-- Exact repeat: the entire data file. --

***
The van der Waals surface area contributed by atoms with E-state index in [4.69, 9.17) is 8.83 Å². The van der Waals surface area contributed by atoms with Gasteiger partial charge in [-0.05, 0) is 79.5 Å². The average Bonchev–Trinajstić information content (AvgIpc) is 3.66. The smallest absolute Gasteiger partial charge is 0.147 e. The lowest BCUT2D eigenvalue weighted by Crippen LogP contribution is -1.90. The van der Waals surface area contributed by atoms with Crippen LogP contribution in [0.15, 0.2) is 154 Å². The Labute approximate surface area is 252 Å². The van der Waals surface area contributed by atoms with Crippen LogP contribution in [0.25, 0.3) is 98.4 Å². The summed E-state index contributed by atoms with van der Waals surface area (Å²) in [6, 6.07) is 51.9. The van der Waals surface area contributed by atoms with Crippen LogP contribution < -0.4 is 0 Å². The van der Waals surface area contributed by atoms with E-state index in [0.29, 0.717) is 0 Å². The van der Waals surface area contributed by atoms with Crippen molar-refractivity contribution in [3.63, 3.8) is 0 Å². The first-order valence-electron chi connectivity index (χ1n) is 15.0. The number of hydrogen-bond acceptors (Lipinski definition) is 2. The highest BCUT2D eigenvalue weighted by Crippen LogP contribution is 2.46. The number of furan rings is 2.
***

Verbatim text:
The van der Waals surface area contributed by atoms with E-state index in [4.69, 9.17) is 8.83 Å². The van der Waals surface area contributed by atoms with Gasteiger partial charge in [-0.05, 0) is 79.5 Å². The average Bonchev–Trinajstić information content (AvgIpc) is 3.66. The smallest absolute Gasteiger partial charge is 0.147 e. The lowest BCUT2D eigenvalue weighted by Crippen LogP contribution is -1.90. The van der Waals surface area contributed by atoms with Crippen LogP contribution in [0.15, 0.2) is 154 Å². The Labute approximate surface area is 252 Å². The van der Waals surface area contributed by atoms with Crippen LogP contribution in [0.25, 0.3) is 98.4 Å². The summed E-state index contributed by atoms with van der Waals surface area (Å²) in [6, 6.07) is 51.9. The van der Waals surface area contributed by atoms with Crippen LogP contribution < -0.4 is 0 Å². The van der Waals surface area contributed by atoms with E-state index in [0.29, 0.717) is 0 Å². The van der Waals surface area contributed by atoms with Crippen molar-refractivity contribution in [3.63, 3.8) is 0 Å². The first-order valence-electron chi connectivity index (χ1n) is 15.0. The number of hydrogen-bond acceptors (Lipinski definition) is 2. The highest BCUT2D eigenvalue weighted by Crippen LogP contribution is 2.46. The number of furan rings is 2.